Hence Alonso was able to sustain the pressure at the end and win the race. It was a remarkable performance considering the constant battle with Perez and the tricky weather conditions.

Podium celebrations. Courtesy: ausmotive.com

7. 1976 Japanese Grand Prix, James Hunt

 The season of 1976 was probably the most dramatic and competitive Formula One has ever witnessed. The two primary contenders, Niki Lauda in his Ferrari and James Hunt in his McLaren were separated by mere 3 points (in favour of Niki) as they headed towards the season finale, the Japanese Grand Prix at the Mount Fiji circuit. Niki Lauda was still recovering from a near fatal crash earlier in the season at the Nürburgring.

Courtesy: mirror.co.uk

Mario Andretti in his Lotus took the pole position followed by Hunt and Lauda in second and third respectively. On the race day, the entire circuit was covered with fog and there was standing water at places. There was a considerable debate earlier about the feasibility of the race, but the organisers went ahead anyways. Many drivers showed concern about the weather conditions and hence weren’t much happy with the decision. Both Lauda and Hunt wanted to postpone the start till the conditions improved, but there was no respite from the overhead clouds and hence the drivers were asked to race none the less.

Hunt had a solid start and took the lead with Andretti second and Lauda third. Strangely at the start of the third lap itself, Niki Lauda decided to drive into the pits and retire his car. He felt that it was too dangerous to race. Rumours pointed that he was having issues with blinking his eyes due to his burns because of the accident earlier which was making it difficult for him to race.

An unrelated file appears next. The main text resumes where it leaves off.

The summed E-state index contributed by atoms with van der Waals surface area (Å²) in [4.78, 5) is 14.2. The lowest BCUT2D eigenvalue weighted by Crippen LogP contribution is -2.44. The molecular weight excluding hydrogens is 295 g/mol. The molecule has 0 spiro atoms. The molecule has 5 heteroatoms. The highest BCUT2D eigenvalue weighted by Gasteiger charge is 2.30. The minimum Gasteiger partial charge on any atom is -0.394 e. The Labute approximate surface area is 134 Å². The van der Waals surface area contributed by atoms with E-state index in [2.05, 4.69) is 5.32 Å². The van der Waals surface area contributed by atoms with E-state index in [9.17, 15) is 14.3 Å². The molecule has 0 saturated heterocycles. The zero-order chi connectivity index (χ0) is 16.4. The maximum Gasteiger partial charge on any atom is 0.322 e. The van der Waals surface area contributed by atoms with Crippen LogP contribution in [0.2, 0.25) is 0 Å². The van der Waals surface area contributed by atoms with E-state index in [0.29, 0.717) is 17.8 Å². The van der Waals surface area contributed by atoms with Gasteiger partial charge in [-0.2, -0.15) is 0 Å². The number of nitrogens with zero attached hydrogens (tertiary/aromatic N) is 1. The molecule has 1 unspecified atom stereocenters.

Start of the race, with Hunt leading. Courtesy: jerrygarret.wordpress.com

Hunt was still running strong in the lead while second place was taken by Vittorio Brambilla. On lap 22, he was neck and neck with Hunt, but lost control of the car and spun off. He was inches close to taking Hunt alongside with him.

The order changed many at times within the same lap at times behind Hunt as drivers struggled for grip.

As the rain eased off in the later stages of the race, tire wear became a major issue. Drivers kept searching for wet patches to cool down their tires. Hunt on the other hand, made no such efforts and kept using the ideal line without much thought about tire wear. His tires started losing pace and hence as a result he dropped down to third behind Depailler and Andretti. He was able to take second though, because of Depailler’s puncture.

Hunt, too, suffered a puncture but luckily at the end of the lap which meant he didn’t lose much time and was able to bring his car to the pits. All went wrong for McLaren in the pits since they had a very lengthy stop due to some issues. He rejoined the track in fifth position. All he needed was a fourth position finish to secure his title.

A charging hunt in his McLaren. Courtesy: shiftinglanes.com

Only two laps remained and ahead of him were Clay Regazzoni and Alan Jones. He passed both of them in a whisker and due to radio problems, continued his pursuit for second place.

He finished third ultimately and unaware of his championship victory was visibly angry with himself and the team. McLaren team staff rushed to tell him about his title and congratulate him for the splendid race he had just ran.

It was a remarkable drive for many a reason considering the climatic conditions and the drama at the end. Under all the tension and pressure of a world championship, no driver could have driven any better than Hunt did that day.